Good day there and here. I have spent the last eight hours or so with my friend Anne-Marie and spent the night at her house. She has arranged some songs of mine (Love Song and Miserole) for women’s choir for my show on Saturday here in Salt Lake this weekend. I came to her house for a first time rehearsal, and it was awesome. I think it’s going to be really awesome, and I’m excited for people to hear it.
I also had a rehearsal yesterday with Steve Keen, the accordionist of The Klesbros who will be playing on Friday’s show. He plays gypsy music with a 17 year old singer/dancer. In his own words, he described her as missing the part in her brain that makes her care about what other people think of her as a performer. I know I’ve mentioned this before, but a huge part of this project is aiming to destroy the part in my brain that deals with that stuff. It’s one thing to pretend you have artistic freedom within your own creative space and quite another to really believe it in your core. Maybe I’m revealing too much about myself here, however. But I think I have a greater chance of ridding myself of the insecurities by making them public: kind of like telling all your friends you want to quit smoking or lose weight. Maybe you’re more apt to succeed.
A good example of carefree performing would be: Little Dragon. Pearl and the Beard opened for this group some time ago in Boston. I remember watching the lead singer perform: she was a great performer; more subtle than some I’ve seen (I mean, she wasn’t doing leg kicks or anything), but awesome. This band is awesome live. I loved it. AND if you’re in Salt Lake, they are playing on April 6th at Urban Lounge. If you are free, don’t miss it.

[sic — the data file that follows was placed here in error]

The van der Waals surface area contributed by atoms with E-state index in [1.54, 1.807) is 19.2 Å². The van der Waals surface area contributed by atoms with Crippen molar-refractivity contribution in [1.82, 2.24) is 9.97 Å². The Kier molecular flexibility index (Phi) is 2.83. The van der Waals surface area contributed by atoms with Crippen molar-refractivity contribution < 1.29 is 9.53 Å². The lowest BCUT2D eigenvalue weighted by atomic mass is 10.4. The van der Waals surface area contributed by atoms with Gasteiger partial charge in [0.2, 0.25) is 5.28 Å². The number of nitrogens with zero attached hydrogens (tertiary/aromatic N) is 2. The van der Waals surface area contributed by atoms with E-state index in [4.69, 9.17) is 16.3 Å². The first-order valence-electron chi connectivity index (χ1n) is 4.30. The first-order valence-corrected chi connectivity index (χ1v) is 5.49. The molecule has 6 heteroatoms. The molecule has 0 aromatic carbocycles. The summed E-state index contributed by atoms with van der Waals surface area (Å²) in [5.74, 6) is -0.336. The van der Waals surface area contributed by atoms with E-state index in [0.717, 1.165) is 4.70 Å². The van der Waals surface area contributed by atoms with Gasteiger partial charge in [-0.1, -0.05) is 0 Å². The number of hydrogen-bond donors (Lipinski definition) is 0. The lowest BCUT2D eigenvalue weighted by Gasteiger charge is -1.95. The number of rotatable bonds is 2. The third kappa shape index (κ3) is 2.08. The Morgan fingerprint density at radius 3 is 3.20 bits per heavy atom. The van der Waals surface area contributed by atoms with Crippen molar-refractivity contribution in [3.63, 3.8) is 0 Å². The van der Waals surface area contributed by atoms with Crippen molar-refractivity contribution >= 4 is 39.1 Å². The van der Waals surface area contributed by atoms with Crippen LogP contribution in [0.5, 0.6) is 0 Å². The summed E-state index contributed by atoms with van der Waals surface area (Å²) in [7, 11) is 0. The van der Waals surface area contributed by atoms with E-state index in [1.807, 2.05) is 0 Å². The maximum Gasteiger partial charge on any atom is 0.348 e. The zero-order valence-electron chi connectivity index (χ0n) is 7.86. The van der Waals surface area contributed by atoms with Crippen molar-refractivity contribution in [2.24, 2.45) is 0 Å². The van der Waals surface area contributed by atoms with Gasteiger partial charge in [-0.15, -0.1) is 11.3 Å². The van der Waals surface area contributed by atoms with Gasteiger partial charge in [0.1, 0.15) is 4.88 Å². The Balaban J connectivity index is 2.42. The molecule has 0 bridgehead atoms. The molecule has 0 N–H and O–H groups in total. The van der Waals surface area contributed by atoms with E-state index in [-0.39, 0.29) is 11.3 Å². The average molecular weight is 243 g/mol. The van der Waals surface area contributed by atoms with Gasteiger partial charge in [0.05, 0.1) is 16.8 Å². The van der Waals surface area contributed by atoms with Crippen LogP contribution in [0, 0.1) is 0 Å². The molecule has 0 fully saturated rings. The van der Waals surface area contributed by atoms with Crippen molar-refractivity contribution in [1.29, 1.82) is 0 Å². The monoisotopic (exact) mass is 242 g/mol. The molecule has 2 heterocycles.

And since we’re talking about examples, I really feel like a “no fear” mentality not only applies to a live show, but to writing as well. Bjork, Karen O of the Yeah, Yeah, Yeahs, Lady Gaga, Jack White of The White Stripes (and a million other projects), David Bowie, the list goes on (I grew up watching Dolly Pardon and really liked and admired her). But I question my own examples, actually. These are all very dynamic writers and performers, but is dynamic the only quality that exemplifies a freedom from self-doubt and criticism? Certainly not, and I understand everyone has their problems to deal with, but this very short list of performers are quick examples of a deeper idea of letting go of that part of myself that holds me back. The times I’ve taken risks musically (both in writing and performing) are the risks that might not be the most successful on paper, but the ones I’ve learned from the most, and, I’m guessing, the ones the audience appreciated more.
Jonathan’s father requested he be buried in Panguitch, Utah. This place is a far cry from New York City. The only noises were passing cars and cows. Sounds are fascinating. Some times people who live in big cities and go out to open spaces react really violently to the change. Here, I’m creating a more busy space within a place that is the total opposite of busy. The sounds I captured in Panguitch are doubled, tripled, and quadrupled and scattered on top of one another.